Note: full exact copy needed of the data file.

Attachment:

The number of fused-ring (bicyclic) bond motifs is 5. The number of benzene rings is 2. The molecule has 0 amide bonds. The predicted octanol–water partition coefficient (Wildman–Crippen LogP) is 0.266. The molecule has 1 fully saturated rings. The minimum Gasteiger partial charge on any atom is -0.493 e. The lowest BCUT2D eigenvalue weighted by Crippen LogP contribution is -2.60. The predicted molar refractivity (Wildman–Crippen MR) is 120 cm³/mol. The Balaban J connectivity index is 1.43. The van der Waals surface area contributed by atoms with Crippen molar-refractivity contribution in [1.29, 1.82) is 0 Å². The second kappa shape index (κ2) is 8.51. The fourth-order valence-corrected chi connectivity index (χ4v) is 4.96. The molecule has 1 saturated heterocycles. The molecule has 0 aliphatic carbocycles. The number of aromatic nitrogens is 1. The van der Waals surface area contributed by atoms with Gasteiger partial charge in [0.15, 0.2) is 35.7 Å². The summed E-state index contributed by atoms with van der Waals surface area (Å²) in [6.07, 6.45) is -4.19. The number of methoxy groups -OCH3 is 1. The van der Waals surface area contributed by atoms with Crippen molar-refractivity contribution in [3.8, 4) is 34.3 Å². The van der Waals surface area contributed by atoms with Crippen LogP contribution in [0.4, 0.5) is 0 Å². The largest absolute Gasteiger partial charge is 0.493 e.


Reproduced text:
The number of fused-ring (bicyclic) bond motifs is 5. The number of benzene rings is 2. The molecule has 0 amide bonds. The predicted octanol–water partition coefficient (Wildman–Crippen LogP) is 0.266. The molecule has 1 fully saturated rings. The minimum Gasteiger partial charge on any atom is -0.493 e. The lowest BCUT2D eigenvalue weighted by Crippen LogP contribution is -2.60. The predicted molar refractivity (Wildman–Crippen MR) is 120 cm³/mol. The Balaban J connectivity index is 1.43. The van der Waals surface area contributed by atoms with Crippen molar-refractivity contribution in [1.29, 1.82) is 0 Å². The second kappa shape index (κ2) is 8.51. The fourth-order valence-corrected chi connectivity index (χ4v) is 4.96. The molecule has 1 saturated heterocycles. The molecule has 0 aliphatic carbocycles. The number of aromatic nitrogens is 1. The van der Waals surface area contributed by atoms with Gasteiger partial charge in [0.15, 0.2) is 35.7 Å². The summed E-state index contributed by atoms with van der Waals surface area (Å²) in [6.07, 6.45) is -4.19. The number of methoxy groups -OCH3 is 1. The van der Waals surface area contributed by atoms with Crippen molar-refractivity contribution in [3.8, 4) is 34.3 Å². The van der Waals surface area contributed by atoms with Crippen LogP contribution in [0.4, 0.5) is 0 Å². The largest absolute Gasteiger partial charge is 0.493 e.